When working on an endeavor of composition* such as sketching or photography, (even writing, thinking, programming, physique, etc), often it goes that a single element will catch our attention and become the point of attachment or fixation of which everything else is built around. But in order to let the composition evolve as a whole, we must be willing to let go of particular elements that have become surreptitiously entangled in belief. Composition speaks more grandly than its collective elements. Development of process (how to learn), transcends those based on consumption (what to learn).
[Similarly, when I come across discussions of ‘the generalist’ vs ‘the specialist’, it seems both are typically compared under the lens of how much and what they have consumed, rather than how or why].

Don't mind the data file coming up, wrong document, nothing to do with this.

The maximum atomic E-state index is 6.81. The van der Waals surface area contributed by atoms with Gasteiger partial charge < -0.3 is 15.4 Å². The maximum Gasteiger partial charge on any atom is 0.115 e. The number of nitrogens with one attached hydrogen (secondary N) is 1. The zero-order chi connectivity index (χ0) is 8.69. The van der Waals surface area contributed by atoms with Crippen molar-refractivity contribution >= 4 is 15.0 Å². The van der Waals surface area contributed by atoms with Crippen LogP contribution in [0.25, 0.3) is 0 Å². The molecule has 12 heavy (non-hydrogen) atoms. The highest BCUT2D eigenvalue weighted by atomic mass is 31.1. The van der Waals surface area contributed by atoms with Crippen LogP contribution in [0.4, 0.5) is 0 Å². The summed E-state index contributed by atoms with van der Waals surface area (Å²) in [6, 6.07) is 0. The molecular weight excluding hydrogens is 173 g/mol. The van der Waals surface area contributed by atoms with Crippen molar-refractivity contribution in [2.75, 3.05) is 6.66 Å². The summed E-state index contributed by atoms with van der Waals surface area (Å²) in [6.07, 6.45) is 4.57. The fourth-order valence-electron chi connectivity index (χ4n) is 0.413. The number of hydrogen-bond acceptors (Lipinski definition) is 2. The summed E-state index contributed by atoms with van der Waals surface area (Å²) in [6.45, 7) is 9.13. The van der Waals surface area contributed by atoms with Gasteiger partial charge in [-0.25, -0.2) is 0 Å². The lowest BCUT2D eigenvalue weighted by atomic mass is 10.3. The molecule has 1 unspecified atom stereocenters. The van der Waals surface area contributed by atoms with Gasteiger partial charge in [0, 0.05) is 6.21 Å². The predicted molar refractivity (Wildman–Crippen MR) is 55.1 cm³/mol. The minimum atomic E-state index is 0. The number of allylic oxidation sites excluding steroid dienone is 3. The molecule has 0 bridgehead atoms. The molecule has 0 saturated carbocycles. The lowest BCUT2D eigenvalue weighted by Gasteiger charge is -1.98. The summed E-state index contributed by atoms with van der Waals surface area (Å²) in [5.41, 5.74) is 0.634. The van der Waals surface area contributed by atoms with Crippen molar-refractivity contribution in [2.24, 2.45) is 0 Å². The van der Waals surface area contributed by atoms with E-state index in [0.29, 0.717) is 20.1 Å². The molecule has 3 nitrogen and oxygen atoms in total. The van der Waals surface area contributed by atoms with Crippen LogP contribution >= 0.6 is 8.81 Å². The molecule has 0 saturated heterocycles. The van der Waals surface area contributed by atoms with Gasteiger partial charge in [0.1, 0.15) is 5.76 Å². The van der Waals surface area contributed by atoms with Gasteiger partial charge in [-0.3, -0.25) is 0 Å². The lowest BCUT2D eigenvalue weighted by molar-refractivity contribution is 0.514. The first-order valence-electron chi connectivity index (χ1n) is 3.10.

Each summer as the weather shifts into favor, I ‘let go’ of my steadfast training practices to learn/work on something new. Over the years this has given me the two most important pillars of my training.
1. The practice of ‘letting go’.
2. Learning how to learn, (by learning something new).
These form a dependent relationship- the ability to learn will only ever be as good as the ability to unlearn. There is comfort in familiarity, turbulence in transition. These practices reflect a life philosophy and even in simplest form, is still too much to grasp- that it is never about a thing, but its relation.
*Composition is created by light and subsequently the lack thereof. Depth resides in contrast, creative freedom in the relationship.
Almost everything to see has already been captured in some form.. The art then, is how to see the same old things but in different light and how to translate this light into feeling.